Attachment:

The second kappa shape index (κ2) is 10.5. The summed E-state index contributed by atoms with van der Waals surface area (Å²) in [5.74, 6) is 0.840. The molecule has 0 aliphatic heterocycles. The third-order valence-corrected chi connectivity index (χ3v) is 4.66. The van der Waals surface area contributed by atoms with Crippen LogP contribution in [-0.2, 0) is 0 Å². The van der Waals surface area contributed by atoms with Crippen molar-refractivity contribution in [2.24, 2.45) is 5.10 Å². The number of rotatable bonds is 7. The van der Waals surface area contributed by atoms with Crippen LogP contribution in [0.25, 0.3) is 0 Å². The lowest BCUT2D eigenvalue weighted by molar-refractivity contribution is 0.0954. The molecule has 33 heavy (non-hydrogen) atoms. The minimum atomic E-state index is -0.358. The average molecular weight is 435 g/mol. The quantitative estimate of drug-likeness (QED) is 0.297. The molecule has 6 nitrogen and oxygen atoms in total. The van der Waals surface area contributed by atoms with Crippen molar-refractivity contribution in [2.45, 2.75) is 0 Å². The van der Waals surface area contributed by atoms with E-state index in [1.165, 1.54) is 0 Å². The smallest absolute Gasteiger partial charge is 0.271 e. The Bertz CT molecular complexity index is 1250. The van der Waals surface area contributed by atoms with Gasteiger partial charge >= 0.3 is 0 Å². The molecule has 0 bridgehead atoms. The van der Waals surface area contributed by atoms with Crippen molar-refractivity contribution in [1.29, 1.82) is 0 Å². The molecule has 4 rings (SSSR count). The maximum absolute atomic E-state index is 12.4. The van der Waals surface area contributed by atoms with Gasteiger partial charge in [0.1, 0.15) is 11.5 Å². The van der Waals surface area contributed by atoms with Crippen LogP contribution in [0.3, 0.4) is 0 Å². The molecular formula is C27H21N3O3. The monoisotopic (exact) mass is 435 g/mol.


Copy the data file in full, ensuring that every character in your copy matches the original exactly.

The second kappa shape index (κ2) is 10.5. The summed E-state index contributed by atoms with van der Waals surface area (Å²) in [5.74, 6) is 0.840. The molecule has 0 aliphatic heterocycles. The third-order valence-corrected chi connectivity index (χ3v) is 4.66. The van der Waals surface area contributed by atoms with Crippen LogP contribution in [-0.2, 0) is 0 Å². The van der Waals surface area contributed by atoms with Crippen molar-refractivity contribution in [2.24, 2.45) is 5.10 Å². The number of rotatable bonds is 7. The van der Waals surface area contributed by atoms with Crippen LogP contribution in [0.25, 0.3) is 0 Å². The lowest BCUT2D eigenvalue weighted by molar-refractivity contribution is 0.0954. The molecule has 33 heavy (non-hydrogen) atoms. The minimum atomic E-state index is -0.358. The average molecular weight is 435 g/mol. The quantitative estimate of drug-likeness (QED) is 0.297. The molecule has 6 nitrogen and oxygen atoms in total. The van der Waals surface area contributed by atoms with Crippen molar-refractivity contribution in [2.45, 2.75) is 0 Å². The van der Waals surface area contributed by atoms with E-state index in [1.165, 1.54) is 0 Å². The smallest absolute Gasteiger partial charge is 0.271 e. The Bertz CT molecular complexity index is 1250. The van der Waals surface area contributed by atoms with Gasteiger partial charge >= 0.3 is 0 Å². The molecule has 0 bridgehead atoms. The van der Waals surface area contributed by atoms with Crippen molar-refractivity contribution in [1.29, 1.82) is 0 Å². The molecule has 4 rings (SSSR count). The maximum absolute atomic E-state index is 12.4. The van der Waals surface area contributed by atoms with Gasteiger partial charge in [0.1, 0.15) is 11.5 Å². The van der Waals surface area contributed by atoms with Crippen LogP contribution in [0.3, 0.4) is 0 Å². The molecular formula is C27H21N3O3. The monoisotopic (exact) mass is 435 g/mol.